Lawmakers in Florida are wrestling with the question of whether to do away with permanent alimony payments in the state, limiting the circumstances under which former spouses could obtain financial support – separate from what is provided to the children – in a divorce decree.
Supporters call alimony a “life sentence,” though the measure is staunchly opposed by the Family Law Section of the Florida Bar Association.
Here in Indiana, our Highland divorce lawyers are well aware that divorcees don’t have the option of alimony, in the traditional sense.
What we do have is spousal support, which is also referred to as spousal maintenance. Simply put, it is a means by which one spouse may collect monetary payments from another. The goal of spousal maintenance payments is to aid the lower-earning spouse in maintaining a “reasonable” standard of living, and further to become self-sufficient both during and after a divorce.
So far, it may sound like any other alimony system. However, the courts are greatly limited in terms of deciding who is eligible for support payments. There are only three circumstances under which the court is allowed to award spousal maintenance payments. Those are:
- A finding by the court that one spouse is mentally or physically incapacitated in such a way that it materially impacts that spouse’s ability to be self-sufficient. In these cases, the spousal support has the propensity to continue for the length of the incapacity. The court could choose to alter the order at a later date.
- The court makes a determination that one spouse doesn’t have enough property, even after the division of marital property, in order to provide for his or her needs AND that spouse has custody of a child who suffers a mental or physical disability that makes it impossible for that spouse to work. In these cases, the judge can order support payments for any length of time that the judge deems appropriate or necessary.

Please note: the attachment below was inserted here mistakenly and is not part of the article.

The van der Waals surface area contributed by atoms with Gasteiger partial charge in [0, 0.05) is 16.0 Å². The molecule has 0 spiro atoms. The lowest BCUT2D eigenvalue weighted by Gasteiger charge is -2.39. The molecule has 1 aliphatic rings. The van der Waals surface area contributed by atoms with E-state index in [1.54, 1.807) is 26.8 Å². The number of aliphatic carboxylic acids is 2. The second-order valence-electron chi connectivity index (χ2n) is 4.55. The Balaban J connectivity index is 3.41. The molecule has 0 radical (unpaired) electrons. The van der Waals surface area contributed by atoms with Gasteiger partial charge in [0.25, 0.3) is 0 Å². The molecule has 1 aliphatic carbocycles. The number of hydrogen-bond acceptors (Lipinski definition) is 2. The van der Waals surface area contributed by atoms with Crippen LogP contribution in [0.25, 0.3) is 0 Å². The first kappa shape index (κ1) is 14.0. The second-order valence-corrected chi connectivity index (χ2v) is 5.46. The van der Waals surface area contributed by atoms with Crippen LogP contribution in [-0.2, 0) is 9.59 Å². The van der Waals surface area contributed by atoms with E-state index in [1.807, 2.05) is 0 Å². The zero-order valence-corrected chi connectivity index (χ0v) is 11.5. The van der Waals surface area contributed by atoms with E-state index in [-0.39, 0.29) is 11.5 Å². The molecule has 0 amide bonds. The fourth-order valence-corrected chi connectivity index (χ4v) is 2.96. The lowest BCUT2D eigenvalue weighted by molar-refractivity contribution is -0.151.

- Lastly, a judge can award support payments for up to three years if it is determined that, after weighing each spouse’s education, earning capacity, and the interruption of education or career to care for children, that an order of support is appropriate. Consideration must be given to how long the supported spouse will need in order to be adequately retrained and obtain work. This is called rehabilitative support. Three years is the maximum amount of time that this type of support can be offered.
Although these parameters are quite strict, there is no ceiling or even any specific guidelines for how much support may be awarded. That means it will be up to the judge to factor in the kind of lifestyle these individuals had, whether the the supported spouse might be able to work and earn money even while retraining, whether there would be any significant tax consequences, as well as a number of other considerations.
It’s important to note that if the supported spouse remarries or dies, those payments will end automatically.
Otherwise, it can be pretty tough to get one of these orders altered once they are in place. Usually a chance would require dramatically-changed circumstances. For example, if the paying spouse loses his job and has no ability to pay, or if the supported spouse receives a sizable inheritance.
Indiana Family Law Attorney Burton A. Padove handles divorce and child custody matters throughout northern Indiana, including Gary, Hammond and Calumet City. Call Toll Free 877-446-5294.
Bills to kill permanent alimony moving along in Florida, March 18, 2013, By Christine Jordon Sexton, South Florida Business Journal
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